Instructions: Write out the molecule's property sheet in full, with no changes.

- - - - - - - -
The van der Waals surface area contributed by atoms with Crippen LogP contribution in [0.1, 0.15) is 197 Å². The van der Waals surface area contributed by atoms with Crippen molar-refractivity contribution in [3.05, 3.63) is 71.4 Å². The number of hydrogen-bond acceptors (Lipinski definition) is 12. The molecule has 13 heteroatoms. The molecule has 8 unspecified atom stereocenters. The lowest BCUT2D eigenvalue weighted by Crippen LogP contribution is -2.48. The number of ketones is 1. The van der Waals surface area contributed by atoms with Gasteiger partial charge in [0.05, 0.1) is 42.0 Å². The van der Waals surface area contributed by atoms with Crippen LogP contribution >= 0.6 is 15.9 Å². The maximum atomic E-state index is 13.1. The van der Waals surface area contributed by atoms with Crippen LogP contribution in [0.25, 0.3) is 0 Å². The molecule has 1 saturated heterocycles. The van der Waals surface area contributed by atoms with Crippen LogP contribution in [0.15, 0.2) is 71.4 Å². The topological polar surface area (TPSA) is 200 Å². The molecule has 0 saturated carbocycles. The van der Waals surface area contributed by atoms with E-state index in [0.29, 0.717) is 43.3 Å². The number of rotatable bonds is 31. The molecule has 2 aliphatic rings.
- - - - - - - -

The van der Waals surface area contributed by atoms with Crippen LogP contribution in [0.1, 0.15) is 197 Å². The van der Waals surface area contributed by atoms with Crippen molar-refractivity contribution in [3.05, 3.63) is 71.4 Å². The number of hydrogen-bond acceptors (Lipinski definition) is 12. The molecule has 13 heteroatoms. The molecule has 8 unspecified atom stereocenters. The lowest BCUT2D eigenvalue weighted by Crippen LogP contribution is -2.48. The number of ketones is 1. The van der Waals surface area contributed by atoms with Gasteiger partial charge in [0.05, 0.1) is 42.0 Å². The van der Waals surface area contributed by atoms with Crippen LogP contribution >= 0.6 is 15.9 Å². The maximum atomic E-state index is 13.1. The van der Waals surface area contributed by atoms with Crippen LogP contribution in [0.25, 0.3) is 0 Å². The molecule has 1 saturated heterocycles. The van der Waals surface area contributed by atoms with Crippen LogP contribution in [0.15, 0.2) is 71.4 Å². The topological polar surface area (TPSA) is 200 Å². The molecule has 0 saturated carbocycles. The van der Waals surface area contributed by atoms with E-state index in [0.29, 0.717) is 43.3 Å². The number of rotatable bonds is 31. The molecule has 2 aliphatic rings.